The Gutter Twins – The Roxy 3/21/08

For those of you who don’t know, The Gutter Twins is the brainchild of Greg Dulli and Mark Lanegan, members of and the Afghan Whigs and Screaming Trees, respectively. According to AllMusic.com the music of The Gutter Twins is “visceral,” “brooding,” and “intense”. I would call it bluesy rock with a pop sensibility. Then again, I went in blind.

It’s true. I knew practically nothing about The Gutter Twins before attending their show at The Roxy on March 21st. Rather than try to fake my way through the role of an expert, I though it better to go in without expectations. So I perched myself at the edge of the balcony to take in the show.
The Gutter Twins took the stage just before 10PM in what appeared to be matching burgundy shirts on the main players and backing band. A trick of the lighting or well planned wardrobe? I can’t say for sure. But even if it was a conscious decision, I still get the feeling that they were more interested in playing the part of “musician” than “rock star”. They skipped the witty stage banter in favor of playing their music, even knocking out six songs in the first 20 minutes, when Dulli made his move from guitar to piano. In that first six songs, there was barely even a pause for applause.
Their sound is quasi-commercial, but the blues vibe from vocalist Lanegan gave it a heart and an air of credibility and makes up for the pop aesthetic, as far as the cred police are concerned. Not that there were many in the audience.
Rather than the herds of faceless hipsters that seem to over run most any show in Atlanta, no matter the genre or venue, this crowd was more “regular” folk that scensters playing a roll. Yes, there were a few pairs of leggings, oversized bags, out of place metal dudes, Goths, and the ubiquitous photographer from local paper The Atlanta Journal Constitution, but the crowd was probably exemplified by the gentlemen behind me, “Since I’ve hit 30, I have to sit down at shows.”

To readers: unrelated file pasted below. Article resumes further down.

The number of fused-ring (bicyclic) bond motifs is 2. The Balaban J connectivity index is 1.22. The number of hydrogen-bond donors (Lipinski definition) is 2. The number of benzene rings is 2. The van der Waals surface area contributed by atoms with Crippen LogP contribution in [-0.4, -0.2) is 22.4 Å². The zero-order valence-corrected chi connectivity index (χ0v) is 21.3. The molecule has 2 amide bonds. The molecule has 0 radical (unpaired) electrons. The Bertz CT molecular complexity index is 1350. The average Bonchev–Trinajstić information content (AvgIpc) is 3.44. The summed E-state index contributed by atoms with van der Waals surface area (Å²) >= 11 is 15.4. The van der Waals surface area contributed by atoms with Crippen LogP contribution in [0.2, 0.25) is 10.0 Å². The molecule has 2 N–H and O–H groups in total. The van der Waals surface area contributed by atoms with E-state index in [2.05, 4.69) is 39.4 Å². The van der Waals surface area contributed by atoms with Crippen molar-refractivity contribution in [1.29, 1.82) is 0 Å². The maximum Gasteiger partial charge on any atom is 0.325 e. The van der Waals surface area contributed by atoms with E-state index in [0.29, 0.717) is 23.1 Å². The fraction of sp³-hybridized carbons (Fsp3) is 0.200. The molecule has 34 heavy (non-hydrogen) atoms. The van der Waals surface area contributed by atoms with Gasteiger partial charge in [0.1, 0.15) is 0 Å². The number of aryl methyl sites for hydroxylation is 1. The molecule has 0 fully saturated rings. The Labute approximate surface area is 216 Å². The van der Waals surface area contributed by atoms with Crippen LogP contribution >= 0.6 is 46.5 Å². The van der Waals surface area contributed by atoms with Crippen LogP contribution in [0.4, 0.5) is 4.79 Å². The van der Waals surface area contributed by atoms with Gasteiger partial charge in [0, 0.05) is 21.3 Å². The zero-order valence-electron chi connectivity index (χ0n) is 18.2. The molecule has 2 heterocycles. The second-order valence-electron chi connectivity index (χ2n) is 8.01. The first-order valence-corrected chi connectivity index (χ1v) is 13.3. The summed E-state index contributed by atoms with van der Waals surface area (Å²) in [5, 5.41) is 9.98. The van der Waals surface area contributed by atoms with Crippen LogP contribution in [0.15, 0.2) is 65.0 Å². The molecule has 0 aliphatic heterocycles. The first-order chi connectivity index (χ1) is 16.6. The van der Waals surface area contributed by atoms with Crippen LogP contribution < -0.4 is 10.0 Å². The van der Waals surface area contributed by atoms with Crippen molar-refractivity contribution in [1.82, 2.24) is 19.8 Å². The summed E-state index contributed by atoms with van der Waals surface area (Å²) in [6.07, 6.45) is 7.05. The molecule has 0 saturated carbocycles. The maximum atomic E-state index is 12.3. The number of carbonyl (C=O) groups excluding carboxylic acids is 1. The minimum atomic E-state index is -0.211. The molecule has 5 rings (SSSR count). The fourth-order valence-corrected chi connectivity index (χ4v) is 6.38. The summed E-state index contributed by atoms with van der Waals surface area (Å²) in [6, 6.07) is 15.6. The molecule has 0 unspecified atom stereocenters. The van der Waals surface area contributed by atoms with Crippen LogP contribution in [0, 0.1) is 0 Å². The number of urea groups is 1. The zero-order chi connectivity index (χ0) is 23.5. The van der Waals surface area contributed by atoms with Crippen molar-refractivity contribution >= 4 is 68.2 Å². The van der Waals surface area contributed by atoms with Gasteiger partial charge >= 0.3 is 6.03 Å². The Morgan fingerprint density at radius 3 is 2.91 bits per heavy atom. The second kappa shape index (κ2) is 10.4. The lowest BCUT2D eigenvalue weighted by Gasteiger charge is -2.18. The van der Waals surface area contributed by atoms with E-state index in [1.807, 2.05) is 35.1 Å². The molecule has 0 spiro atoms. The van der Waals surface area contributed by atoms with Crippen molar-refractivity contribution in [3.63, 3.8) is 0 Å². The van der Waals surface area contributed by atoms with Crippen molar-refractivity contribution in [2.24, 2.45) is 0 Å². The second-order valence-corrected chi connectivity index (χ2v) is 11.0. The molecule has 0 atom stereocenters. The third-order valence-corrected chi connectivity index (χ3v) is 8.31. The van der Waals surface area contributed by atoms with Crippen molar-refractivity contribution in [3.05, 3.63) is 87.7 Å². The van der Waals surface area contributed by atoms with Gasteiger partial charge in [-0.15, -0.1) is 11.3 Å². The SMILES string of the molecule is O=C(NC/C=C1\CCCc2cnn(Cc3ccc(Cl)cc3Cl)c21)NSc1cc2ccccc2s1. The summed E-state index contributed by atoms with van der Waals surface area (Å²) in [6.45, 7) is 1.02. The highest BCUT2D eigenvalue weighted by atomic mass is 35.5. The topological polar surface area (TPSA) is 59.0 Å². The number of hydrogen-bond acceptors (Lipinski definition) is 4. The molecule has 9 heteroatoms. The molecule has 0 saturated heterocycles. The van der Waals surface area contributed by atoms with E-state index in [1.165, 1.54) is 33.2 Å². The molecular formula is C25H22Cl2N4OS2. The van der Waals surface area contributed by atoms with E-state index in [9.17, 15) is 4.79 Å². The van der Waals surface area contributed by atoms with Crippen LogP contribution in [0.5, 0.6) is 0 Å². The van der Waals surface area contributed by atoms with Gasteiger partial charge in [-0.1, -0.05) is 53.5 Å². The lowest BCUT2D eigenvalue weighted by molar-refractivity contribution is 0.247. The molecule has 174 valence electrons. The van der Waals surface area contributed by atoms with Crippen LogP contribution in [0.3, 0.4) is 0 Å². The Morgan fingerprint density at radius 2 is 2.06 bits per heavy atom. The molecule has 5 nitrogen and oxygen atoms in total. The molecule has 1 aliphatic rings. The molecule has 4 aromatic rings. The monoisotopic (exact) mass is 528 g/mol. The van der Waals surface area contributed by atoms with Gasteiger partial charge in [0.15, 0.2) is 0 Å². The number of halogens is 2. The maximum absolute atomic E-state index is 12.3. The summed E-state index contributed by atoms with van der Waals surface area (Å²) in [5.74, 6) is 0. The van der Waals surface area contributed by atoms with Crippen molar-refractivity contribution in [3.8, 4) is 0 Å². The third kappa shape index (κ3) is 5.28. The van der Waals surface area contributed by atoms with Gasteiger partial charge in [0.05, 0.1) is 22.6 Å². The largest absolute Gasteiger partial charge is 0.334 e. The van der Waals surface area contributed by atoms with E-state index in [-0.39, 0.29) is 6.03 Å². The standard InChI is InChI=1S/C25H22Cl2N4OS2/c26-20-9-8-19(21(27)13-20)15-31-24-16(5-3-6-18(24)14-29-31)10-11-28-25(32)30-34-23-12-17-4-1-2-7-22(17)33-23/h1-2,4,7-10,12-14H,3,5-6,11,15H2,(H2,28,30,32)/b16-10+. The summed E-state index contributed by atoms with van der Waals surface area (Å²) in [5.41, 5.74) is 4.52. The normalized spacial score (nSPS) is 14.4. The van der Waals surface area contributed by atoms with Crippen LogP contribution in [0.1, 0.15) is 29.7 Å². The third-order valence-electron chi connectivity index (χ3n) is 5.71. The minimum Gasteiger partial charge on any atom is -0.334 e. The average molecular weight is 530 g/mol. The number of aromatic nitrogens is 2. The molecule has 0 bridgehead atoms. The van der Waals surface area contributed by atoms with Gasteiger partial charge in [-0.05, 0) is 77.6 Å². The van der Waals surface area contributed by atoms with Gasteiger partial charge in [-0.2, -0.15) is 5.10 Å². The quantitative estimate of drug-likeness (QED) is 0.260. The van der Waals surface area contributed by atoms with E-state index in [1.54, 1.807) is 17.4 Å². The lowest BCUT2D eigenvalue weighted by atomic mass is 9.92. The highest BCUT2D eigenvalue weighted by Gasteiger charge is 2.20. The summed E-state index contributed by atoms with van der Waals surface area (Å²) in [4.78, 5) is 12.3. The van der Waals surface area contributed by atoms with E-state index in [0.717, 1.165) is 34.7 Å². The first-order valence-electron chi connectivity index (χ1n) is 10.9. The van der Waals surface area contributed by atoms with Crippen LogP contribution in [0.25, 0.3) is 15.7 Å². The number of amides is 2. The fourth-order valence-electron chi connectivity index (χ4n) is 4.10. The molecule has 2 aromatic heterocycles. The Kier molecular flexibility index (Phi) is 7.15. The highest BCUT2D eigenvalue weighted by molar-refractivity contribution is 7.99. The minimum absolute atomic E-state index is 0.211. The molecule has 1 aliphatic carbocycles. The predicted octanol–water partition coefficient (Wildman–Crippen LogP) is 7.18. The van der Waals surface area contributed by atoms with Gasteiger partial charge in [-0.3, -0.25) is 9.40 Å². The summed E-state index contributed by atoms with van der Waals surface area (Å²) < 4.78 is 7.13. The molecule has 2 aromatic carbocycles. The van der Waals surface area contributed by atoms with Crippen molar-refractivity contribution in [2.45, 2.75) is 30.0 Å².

The crowd had the same idea as the band; no hype, just music. This backfired as Dulli exclaimed, “Get those hands up, Atlanta!” trying to get the crowd to do the ever popular overhead clap. The crowd only half-heartedly joined in. I did see a few people rocking out, but it was probably those randomly scattered and out of place metal dudes.
Dulli did get a reaction when he made reference to tearing down the place “‘Cause it’s gonna be condos tomorrow.” It’s been rumored for quite sometime that The Roxy would be torn down for yet another of the condos that are overtaking the city. It was especially suspicious that the well-known collection of rock memorabilia was missing from the walls and the venue schedule was empty. It should be said, though, officially The Roxy is closed for renovations.
Art rockers, Great Northern opened the show with an intriguing flavor. They were much more mellow and airy than The Gutter Twins. They did have a fondness for adding the jangle of tambourine and jingle bells to their otherwise minimal songs. They did endear them to me thanks to their guitarist’s Gretch guitar. It’s hard not to love the sound of a hollow body Gretch.
Following their set, music I could only describe as “sleepy time music” was piped in while the crew set up and the audience discussed the merits of their collection of Willie Nelson bootlegs and rarities (no, I’m NOT kidding).

When the Gutter Twins took the stage the edgy sound was a welcomed wake up from the gentler sound of Great Northern and the between band interlude. The bluesy brand of rock ‘n’ roll delivered a great music and an awesome show. Check them out when they make it to your town.

The Gutter Twins: website | myspace
Great Northern: website | myspace

*Molly

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